Laparoscopy for rectal cancer is oncologically adequate: a systematic review and meta-analysis of the literature
This review of cancer outcomes is based on key literature searches of the medical databases and meta-analysis of short-term benefits of laparoscopy in rectal cancer treatment.
We carried out a systematic review of randomized clinical trials (RCTs) and prospective non-randomized controlled trials (non-RCTs) published between January 2000 and September 2013 listed in the MEDLINE and EMBASE databases (PROSPERO Registration number: CRD42013005076). The primary endpoint was clearance of the circumferential resection margin. Meta-analysis was performed using a fixed-effect model, and sensitivity analysis by a random-effect model; subgroup analysis was performed on subsets of patients with extraperitoneal cancer of the rectum. Relative risk (RR) and mean difference (MD) were used as outcome measures.
Twenty-seven studies (10,861 patients) met the inclusion criteria; eight were RCTs (2,659 patients). The RCTs reported involvement of the circumferential margin in 7.9 % of patients who underwent laparoscopic and in 6.9 % of those undergoing open surgery; the overall RR was 1.00 (95 % confidence interval 0.73–1.35) with no heterogeneity. Subgroup analysis of patients with extraperitoneal cancer showed equivalent involvement of the circumferential margin in the two treatment groups. Although significantly more lymph nodes were retrieved in the surgical specimen after open surgery, the MD of −0.56 was of marginal clinical significance. The sensitivity and subgroup analyses revealed no other significant differences between laparoscopic and open surgery in the rate of R0 resections, distal margin clearance, mesorectal fascia integrity, or local recurrence at 5 years.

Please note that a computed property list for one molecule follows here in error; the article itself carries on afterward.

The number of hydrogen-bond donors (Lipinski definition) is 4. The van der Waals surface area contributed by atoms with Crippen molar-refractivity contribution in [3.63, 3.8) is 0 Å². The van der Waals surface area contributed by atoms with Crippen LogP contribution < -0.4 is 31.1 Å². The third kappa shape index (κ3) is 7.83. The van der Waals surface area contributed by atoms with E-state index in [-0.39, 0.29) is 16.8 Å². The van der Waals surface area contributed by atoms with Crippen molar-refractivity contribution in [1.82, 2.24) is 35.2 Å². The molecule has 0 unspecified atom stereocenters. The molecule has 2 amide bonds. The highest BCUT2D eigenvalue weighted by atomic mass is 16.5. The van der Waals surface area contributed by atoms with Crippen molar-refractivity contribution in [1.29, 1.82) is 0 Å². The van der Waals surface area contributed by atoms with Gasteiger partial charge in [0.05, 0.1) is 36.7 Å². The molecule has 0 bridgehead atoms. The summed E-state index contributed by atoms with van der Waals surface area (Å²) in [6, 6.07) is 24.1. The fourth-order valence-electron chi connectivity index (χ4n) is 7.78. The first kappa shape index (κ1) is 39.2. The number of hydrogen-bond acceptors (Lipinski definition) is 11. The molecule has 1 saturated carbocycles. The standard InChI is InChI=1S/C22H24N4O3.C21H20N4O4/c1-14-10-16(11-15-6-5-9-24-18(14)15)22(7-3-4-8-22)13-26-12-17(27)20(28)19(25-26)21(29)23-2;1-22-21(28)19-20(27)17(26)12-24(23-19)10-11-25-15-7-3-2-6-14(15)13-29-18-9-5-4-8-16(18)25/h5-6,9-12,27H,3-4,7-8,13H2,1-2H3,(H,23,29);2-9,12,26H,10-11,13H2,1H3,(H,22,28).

Based on the evidence from RCTs and non-RCTs, the short-term benefit and oncological adequacy of laparoscopic rectal resection appear to be equivalent to open surgery, with some evidence potentially pointing to comparable long-term outcomes and oncological adequacy in selected patients with primary resectable rectal cancer.
KeywordsRectal cancer Rectal neoplasms Laparoscopy Meta-analysis Systematic review
Alberto Arezzo, Roberto Passera, Alessandro Salvai, Simone Arolfo, Marco Ettore Allaix, Guido Schwarzer, and Mario Morino have no conflict of interests or financial ties to disclose.
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